Our local Costcos (Orange County, CA) seems to have been unable to stock Romaine lettuce or most of the clamshell-pack 'designer' small head lettuces they usually sell. Add that too the way their boxed "spring mix" type seems to be so wet that you can't really even spin it dry if you try, and the lettuce situation is INDEED pretty bad out there. Sprouts Market seems to have a better handle on the lettuce scene lately.

                    5 Replies
                    1. re: Midlife
                      breadchick Mar 12, 2013 05:05 PM

                      I can't even deal with the Spring mix here in upstate NY. I'm seriously thinking about building a cold frame and get some greens started next month. I have plenty of space, so it may be the way to go.

                      I get that the grocers now spray the shelves of loose leaf and romaine, but it's crazy wet and I worry that the extensive moisture - and other hands grabbing and checking the produce - can create a nasty breeding ground for food-related illness. I would love for someone to tell me "no worries."


                      1. re: breadchick
                        Kitchen Witch45 Mar 12, 2013 09:14 PM

                        What are they spraying it with? I'd be just as concerned about that as all the other human cooties out there.

                        1. re: breadchick
                          Lillipop Mar 12, 2013 10:41 PM

                          I was able to plant some red lettuce and green curly lettuce two years ago...in the ground and it grew beautifully.I just picked a handful here and there for my salads and the lettuce keeps growing. I am in a super growing zone right at the tip of the fertile San Joaquin Valley here in N Calif. near Lodi. I am going to be doing container gardens this year with plastic *kiddie* pools and some large planters because unfortunately the neighbor next door has some lovely trees that cut all the sun off of my tiny garden patch.The pools will go on my far back deck in full sun. Good luck on growing your own.That way we know what we are ingesting)

                          1. re: breadchick
                            Brandon Nelson Mar 13, 2013 02:04 AM

                            They are spraying it with tap water. Refrigeration draws moisture out of lettuce and the water helps keep it crisp.

                            As for the whole dirty hands issue, it grows in the dirt. It arrives at the market chock full of silt, grit, and soil. Your tuburcular neighbors coughing on it probably won't make it less safe to eat. Wash it well.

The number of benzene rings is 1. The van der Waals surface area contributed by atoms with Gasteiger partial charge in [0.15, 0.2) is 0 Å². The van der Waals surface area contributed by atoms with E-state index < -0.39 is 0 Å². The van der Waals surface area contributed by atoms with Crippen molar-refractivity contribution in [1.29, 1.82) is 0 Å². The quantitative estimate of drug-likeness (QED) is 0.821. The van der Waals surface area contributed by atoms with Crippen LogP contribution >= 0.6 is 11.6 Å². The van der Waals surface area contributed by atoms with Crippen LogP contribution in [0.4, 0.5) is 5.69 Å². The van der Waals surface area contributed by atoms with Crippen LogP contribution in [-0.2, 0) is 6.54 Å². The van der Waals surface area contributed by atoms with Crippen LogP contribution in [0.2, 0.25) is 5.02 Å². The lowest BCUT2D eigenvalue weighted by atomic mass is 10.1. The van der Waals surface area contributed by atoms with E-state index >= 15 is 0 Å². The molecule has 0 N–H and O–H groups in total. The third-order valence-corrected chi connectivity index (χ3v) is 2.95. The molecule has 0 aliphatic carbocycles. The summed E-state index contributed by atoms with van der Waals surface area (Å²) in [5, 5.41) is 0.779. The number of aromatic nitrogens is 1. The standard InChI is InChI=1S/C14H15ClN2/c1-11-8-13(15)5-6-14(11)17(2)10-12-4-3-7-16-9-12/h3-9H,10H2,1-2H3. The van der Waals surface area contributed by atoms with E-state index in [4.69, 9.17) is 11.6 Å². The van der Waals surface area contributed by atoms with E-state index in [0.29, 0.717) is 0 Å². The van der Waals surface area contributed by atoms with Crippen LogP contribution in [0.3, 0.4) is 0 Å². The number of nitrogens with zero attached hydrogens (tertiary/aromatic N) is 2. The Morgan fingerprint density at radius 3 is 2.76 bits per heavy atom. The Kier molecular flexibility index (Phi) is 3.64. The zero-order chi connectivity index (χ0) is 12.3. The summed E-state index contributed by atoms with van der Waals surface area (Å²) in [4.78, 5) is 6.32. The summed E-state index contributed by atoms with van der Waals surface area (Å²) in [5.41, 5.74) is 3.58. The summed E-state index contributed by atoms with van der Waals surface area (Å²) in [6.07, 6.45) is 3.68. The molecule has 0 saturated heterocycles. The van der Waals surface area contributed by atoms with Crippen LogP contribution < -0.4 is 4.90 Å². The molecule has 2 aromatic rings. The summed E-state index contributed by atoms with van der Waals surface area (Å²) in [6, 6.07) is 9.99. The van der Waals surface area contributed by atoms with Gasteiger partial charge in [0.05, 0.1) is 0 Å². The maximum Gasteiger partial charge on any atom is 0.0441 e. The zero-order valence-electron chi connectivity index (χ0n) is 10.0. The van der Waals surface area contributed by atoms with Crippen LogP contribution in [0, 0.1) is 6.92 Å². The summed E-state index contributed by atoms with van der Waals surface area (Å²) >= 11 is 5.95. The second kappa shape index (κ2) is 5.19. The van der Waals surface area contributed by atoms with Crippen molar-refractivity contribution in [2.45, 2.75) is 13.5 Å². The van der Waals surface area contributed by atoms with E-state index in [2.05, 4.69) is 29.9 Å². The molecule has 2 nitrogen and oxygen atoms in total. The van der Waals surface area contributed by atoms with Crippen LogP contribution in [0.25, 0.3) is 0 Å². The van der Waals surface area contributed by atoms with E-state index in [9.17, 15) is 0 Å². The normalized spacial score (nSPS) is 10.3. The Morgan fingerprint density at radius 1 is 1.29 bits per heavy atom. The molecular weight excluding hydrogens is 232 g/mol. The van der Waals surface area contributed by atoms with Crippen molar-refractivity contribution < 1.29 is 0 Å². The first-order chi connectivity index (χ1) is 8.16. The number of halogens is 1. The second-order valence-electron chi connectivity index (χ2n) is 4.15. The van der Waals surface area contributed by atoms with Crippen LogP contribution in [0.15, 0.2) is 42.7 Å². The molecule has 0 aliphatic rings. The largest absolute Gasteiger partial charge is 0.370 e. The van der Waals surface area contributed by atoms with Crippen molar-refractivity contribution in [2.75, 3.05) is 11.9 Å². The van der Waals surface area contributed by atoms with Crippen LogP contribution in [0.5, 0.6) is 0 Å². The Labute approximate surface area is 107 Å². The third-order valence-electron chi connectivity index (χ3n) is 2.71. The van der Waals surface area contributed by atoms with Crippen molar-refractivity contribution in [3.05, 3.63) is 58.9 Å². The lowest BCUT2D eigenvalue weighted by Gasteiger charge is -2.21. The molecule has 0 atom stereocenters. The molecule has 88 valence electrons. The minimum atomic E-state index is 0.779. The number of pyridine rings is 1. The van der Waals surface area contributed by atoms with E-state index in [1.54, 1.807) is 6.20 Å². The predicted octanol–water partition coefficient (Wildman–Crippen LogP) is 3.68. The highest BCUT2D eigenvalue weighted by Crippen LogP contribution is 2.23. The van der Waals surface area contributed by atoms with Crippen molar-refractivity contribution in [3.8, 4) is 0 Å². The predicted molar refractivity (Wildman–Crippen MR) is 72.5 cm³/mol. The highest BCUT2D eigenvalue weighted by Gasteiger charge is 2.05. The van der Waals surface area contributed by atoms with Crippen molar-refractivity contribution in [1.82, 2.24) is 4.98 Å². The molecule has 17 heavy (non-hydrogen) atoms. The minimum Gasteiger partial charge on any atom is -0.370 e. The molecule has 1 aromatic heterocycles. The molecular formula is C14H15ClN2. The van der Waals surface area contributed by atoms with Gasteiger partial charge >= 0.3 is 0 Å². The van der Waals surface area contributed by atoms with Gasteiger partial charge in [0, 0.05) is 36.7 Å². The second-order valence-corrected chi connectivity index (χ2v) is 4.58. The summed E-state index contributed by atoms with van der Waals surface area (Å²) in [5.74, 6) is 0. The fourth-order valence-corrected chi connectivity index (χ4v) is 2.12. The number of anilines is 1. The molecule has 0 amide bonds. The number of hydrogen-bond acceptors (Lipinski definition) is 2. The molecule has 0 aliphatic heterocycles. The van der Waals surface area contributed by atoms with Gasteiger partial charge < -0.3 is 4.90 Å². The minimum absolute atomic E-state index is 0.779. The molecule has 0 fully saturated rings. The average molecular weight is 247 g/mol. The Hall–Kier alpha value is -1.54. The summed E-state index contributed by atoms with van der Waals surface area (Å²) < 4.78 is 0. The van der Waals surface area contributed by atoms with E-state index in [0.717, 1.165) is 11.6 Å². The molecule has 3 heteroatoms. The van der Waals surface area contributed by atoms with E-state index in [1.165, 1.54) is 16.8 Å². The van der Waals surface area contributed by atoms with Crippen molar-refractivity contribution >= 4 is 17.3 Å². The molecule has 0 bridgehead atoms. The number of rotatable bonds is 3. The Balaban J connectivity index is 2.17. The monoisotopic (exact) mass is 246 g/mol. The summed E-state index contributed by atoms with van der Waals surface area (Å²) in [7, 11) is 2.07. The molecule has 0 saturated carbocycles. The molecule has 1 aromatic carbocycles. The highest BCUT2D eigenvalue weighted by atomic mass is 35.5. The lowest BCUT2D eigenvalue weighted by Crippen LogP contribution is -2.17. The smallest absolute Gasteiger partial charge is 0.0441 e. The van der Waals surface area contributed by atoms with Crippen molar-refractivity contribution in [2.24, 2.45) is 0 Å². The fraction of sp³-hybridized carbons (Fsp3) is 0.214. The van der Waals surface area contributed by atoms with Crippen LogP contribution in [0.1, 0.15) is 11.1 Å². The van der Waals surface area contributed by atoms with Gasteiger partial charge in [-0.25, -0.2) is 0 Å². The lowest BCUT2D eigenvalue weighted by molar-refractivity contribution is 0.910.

1. re: breadchick
                              Kontxesi Mar 13, 2013 05:16 AM

                              If they didn't spray the lettuce, it would wilt. When I took produce trucks out and we were selling lettuce that week, I had to carry a spray bottle with me and spritz it every fifteen minutes or so. Granted, the climate in a grocery store is a little different than Virginia in July, but it still needs to be done.

                          2. b
                            Brandon Nelson Mar 13, 2013 01:52 AM

                            It is March

                            Lettuce is a crop that generally doesn't harvest until spring.

                            There are very few domestic growing areas that can produce lettuce crops this time of year. It won't survive a trip across the equator so importing it isn't an option.

                            5 Replies
                            1. re: Brandon Nelson
                              sunshine842 Mar 13, 2013 01:57 AM

                              yeah, only most of southern California and Florida....both harvesting lettuce all day every day this time of year and shipping it coast to coast.

                              1. re: sunshine842
                                Tom34 Mar 13, 2013 04:16 AM

                                Bad weather......Romaine went from $16.00 case to $45.00 case.

                                1. re: Tom34
                                  Tom34 Mar 13, 2013 04:22 AM

                                  Oh, and to make matters worse, when produce prices spike, quality usually goes down with more waste up front and also more waste with shorter shelf life.

                                2. re: sunshine842
                                  Kontxesi Mar 13, 2013 05:19 AM

                                  I am in Virginia and we have at least two growers who have been providing us with lettuce all winter long. All you need is a greenhouse. I know one of them is growing hydroponically, but I'm not sure about the other.

                                  1. re: sunshine842
                                    Brandon Nelson Mar 13, 2013 08:13 PM

                                    However the primary growing areas for Florida and California are not harvesting lettuce now (Central and Indian river valleys). Central valley is too cold, and IR valley doesn't produce lettuce crops, as it is a citrus growing area.

                                    Leafy vegetables see the lowest production and highest prices in Feb and March.

                                Show Hidden Posts